North Forge Technology Exchange is putting out a call for innovative ideas to improve early childhood literacy and numeracy in Manitoba.
“We’re ready to put the talent and resources of the Manitoba innovation community to work on an issue that will affect the future of our province,” said Jeff Ryzner, president of North Forge Technology Exchange, which is facilitating the open challenge.
According to the Organization for Economic Co-Operation and Development (OECD), at age 15 Manitoba students lag behind their Canadian peers in literacy and numeracy – ranking eighth and ninth out of 10 provinces respectively. Research shows this starts very early, before age five. Manitoba data also show that in some communities, up to 77 per cent of kindergarten students are not ready for Grade 1 literacy and numeracy curricula.
“The Manitoba government is developing a new plan to improve outcomes in our education system with a focus on literacy and numeracy interventions starting in the early years,” said Education and Training Minister Ian Wishart, who chairs the Healthy Child Committee of Cabinet. “Interventions in early childhood have the largest proportional impact on outcomes compared to school-aged and adult interventions. We are pleased to see such incredible support from the innovation community, the private sector and our post-secondary partners.”
The call from North Forge reflects the Manitoba government’s collaboration with private and community resources to uncover innovative processes to address complex societal challenges, such as early childhood literacy and numeracy, said Wishart.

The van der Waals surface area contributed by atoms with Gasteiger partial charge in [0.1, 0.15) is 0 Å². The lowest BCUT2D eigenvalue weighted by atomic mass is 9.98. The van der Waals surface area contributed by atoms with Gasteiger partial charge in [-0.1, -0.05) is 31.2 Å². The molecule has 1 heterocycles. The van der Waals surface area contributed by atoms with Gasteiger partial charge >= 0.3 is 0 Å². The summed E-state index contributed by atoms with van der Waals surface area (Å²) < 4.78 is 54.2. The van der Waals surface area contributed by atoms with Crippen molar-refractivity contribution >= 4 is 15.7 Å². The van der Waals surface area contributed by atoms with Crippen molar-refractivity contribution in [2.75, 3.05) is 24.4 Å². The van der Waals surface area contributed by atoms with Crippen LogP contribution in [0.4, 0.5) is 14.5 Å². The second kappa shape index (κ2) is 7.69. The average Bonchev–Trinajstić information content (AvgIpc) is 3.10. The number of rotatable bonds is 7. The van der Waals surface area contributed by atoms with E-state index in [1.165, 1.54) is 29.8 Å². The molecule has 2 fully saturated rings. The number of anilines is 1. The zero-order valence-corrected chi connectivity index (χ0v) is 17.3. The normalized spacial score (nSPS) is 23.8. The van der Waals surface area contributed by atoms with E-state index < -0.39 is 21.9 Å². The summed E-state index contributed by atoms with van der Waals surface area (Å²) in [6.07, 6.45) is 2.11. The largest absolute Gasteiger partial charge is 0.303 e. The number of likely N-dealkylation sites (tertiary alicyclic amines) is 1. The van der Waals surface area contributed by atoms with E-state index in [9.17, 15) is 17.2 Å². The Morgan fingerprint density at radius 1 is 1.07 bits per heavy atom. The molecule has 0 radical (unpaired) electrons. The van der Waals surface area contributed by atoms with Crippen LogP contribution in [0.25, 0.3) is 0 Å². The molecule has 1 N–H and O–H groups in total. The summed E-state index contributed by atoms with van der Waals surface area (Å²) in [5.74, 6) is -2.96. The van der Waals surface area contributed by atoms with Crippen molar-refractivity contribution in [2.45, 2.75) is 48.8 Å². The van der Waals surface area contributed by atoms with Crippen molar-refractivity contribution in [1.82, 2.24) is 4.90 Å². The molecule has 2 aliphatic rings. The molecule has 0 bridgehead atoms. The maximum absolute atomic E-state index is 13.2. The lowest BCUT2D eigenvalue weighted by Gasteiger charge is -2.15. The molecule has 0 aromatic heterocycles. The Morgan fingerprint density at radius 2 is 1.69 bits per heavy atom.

“The solution to this problem will be found here in Manitoba,” said Ryzner. “It may come from an educator, a parent, a student, an entrepreneur, or any one of the amazing people who live here. The key to innovation is diversity of thought. We need Manitobans to send us their ideas. We have an incredible team of innovators, private-sector partners and post-secondary institutions that are going to help us turn the best ideas into solutions we are going to test.”
A panel of judges will evaluate the proposals put forward for their use as practical, real-world solutions to enact positive change for improving literacy and numeracy in pre-kindergarten children. The top ideas will move on to prototyping and piloting in the community. To date, Wawanesa Insurance, TDS Law, MNP, Relish New Brand Experience, Friesens Corporation, InVision Edge, IDFusion Software, National Leasing, Permission Click, Pegboard Hosting and BitSpace Development have all committed to participate in the project.
“We whole-heartedly applaud the Manitoba government and North Forge for spearheading this initiative and are committed to working with all partners in this important endeavor to find a made-in-Manitoba solution that will benefit Manitoba children,” said Al McLeod, Wawanesa’s VP of Research and Innovation. “All of us at Wawanesa are excited by this opportunity to contribute our ideas, energy and resources to help our young people across the province succeed.”
The University of Manitoba is participating through its Game Changer idea competition initiative.
Red River College will contribute its significant expertise on the issue. “We are pleased to be involved in this initiative as Red River College is the most significant trainer of early childhood educators in Manitoba and is a global leader in research and development of early childhood education,” said Raeann Thibeault, dean of the college’s health science and community services division.
“When academia, the private sector and government collaborate with communities, we can solve anything,” said Ryzner.
Participants are invited to submit solutions at WeAreTheSolution.ca by January 11, 2018.